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Las Vegas 250 Supercross: Ferrandis upsets Cianciarulo in West; Sexton wins the East

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Dylan Ferrandis knew he needed a little help to win the 250 West championship. He was more than prepared to do what was needed by earning the holeshot and dominating the Main. It was not going to be enough, however, with Adam Cianciarulo riding fourth.

With two minutes left on the clock, points leader Adam Cianciarulo handed him the championship when he crashed hard and bent his handlebar.

In the 250 East division, Chase Sexton had an easier night of it, bringing a nine-point advantage into the race. He watched his principal rival Justin Cooper fade outside the top 10 and knew that all he needed was to run a clean, steady race.

Ferrandis’ race win was never in question. He led flag to flag, while drama played out behind him. On the opening lap, he was in a points tie with his rival Cianciarulo. Comfortable in the knowledge that he had the tiebreaker, Cianciarulo rode calmly through Lap 1. The East division points leader Sexton rode one position ahead of him, but Sexton’s main rival Cooper was well back in the pack.

After Cianciarulo went down, “I just tried to stay focused but emotion was difficult to control,” Ferrandis said after being awarded the Number 1 plate signifying his championship. “It’s unbelievable. Wow.”

“It’s more than a dream come true.”

Ferrandis achieved the championship with a determined charge at the end of the season. He won back to back races in Seattle and Houston, finished second in the 250 Showdown in Atlanta and again in Denver.

“I got just a little too close to the tough block there and crashed – and would have been fine I think, but I got up and the bike was super mangled and unrideable,” a gutted Cianciarulo said outside of his hauler. “It’s unfortunate; that’s all I’ve got to say.”

“Unfortunately I made a mistake that cost me the chance to be a champion. I’ve been in this situation before and I’ve felt what the bottom feels like. I have some perspective. The sun’s going to come out tomorrow. … We put everything into this. You put your self-worth into it. I feel like a failure right now, but tomorrow I’m going to wake up. I’m going to put the boots on and go to work.”

Sexton could not afford to make a mistake so he rode a nice, safe race and finished fourth in the feature.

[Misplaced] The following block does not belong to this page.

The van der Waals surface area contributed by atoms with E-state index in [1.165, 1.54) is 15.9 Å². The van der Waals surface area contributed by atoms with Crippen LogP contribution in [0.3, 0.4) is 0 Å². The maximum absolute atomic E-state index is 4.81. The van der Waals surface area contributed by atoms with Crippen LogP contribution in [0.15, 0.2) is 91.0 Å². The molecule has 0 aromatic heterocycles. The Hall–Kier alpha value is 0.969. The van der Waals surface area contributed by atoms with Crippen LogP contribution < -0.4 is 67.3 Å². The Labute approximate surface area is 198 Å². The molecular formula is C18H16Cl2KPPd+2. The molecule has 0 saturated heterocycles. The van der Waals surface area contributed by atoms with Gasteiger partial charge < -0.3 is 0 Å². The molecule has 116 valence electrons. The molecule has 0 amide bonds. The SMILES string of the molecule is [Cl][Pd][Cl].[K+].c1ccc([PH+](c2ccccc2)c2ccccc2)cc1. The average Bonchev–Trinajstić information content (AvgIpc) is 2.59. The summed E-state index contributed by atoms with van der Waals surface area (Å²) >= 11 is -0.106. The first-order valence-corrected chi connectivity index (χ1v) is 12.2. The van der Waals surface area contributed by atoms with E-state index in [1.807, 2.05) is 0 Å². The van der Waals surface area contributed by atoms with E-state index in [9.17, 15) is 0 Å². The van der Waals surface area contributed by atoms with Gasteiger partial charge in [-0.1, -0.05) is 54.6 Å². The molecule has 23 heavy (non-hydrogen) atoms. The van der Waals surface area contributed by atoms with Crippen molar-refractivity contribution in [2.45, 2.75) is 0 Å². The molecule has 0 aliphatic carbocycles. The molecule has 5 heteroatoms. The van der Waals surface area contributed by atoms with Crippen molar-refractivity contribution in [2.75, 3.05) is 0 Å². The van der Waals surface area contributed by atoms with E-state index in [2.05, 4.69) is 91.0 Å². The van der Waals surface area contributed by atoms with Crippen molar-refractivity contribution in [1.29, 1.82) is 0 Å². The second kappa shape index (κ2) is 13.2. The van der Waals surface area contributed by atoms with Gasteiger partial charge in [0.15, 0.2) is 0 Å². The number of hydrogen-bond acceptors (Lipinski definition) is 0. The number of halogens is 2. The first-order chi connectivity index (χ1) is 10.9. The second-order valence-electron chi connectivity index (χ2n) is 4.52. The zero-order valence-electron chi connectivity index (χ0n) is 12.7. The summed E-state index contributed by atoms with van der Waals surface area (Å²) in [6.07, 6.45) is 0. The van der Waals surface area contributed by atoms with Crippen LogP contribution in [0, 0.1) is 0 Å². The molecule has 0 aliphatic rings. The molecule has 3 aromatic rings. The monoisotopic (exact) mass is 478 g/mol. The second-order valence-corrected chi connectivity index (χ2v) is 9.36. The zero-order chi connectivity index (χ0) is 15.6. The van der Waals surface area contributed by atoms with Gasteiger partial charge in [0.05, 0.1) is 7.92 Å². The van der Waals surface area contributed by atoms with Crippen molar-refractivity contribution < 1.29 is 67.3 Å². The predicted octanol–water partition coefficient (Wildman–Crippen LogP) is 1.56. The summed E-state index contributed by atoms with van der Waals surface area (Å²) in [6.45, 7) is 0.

“That was the longest Main event I ever had in my life,” Sexton said on USA Network after the race. “To do it here in Vegas feels so good. I’ve been wanting this for so long and to get it my second year at only 19 years old is awesome.”

RJ Hampshire scored his second podium finish of the season with a third-place finish.

Cameron McAdoo saved his best for last. He finished third, which was not only his first podium of the season, but also his first top-five. McAdoo finished sixth four times, including in the most recent West race at Denver.

Alex Martin rounded out the top five.

Complete Results
West Points Standings
East Points Standings

250 West Heat: The West division set the tone for their championship with a head’s up heat. RJ Hampshire got the hole shot and held the lead till the finish. … Michael Mosiman finished a little more than a second behind with points leader Adam Cianciarulo, who was less than half a second back. … Dylan Ferrandis was outside the top nine on Lap 1, but he charged through the field to finish fourth, and transfer to the Main.

250 East Heat: Chase Sexton served notice he would be the rider to beat with the holeshot. He held the lead till the checkers. … Martin Davalos crossed under the checkers second with Kyle Peters third. … Justin Cooper struggled throughout the heat and never challenged for a top five. He was elevated to sixth at the checkers after Mitchell Oldenburg took a hard tumble with time running off the clock. He was running sixth at the time, but after getting pinned under his bike, he fell to 12th.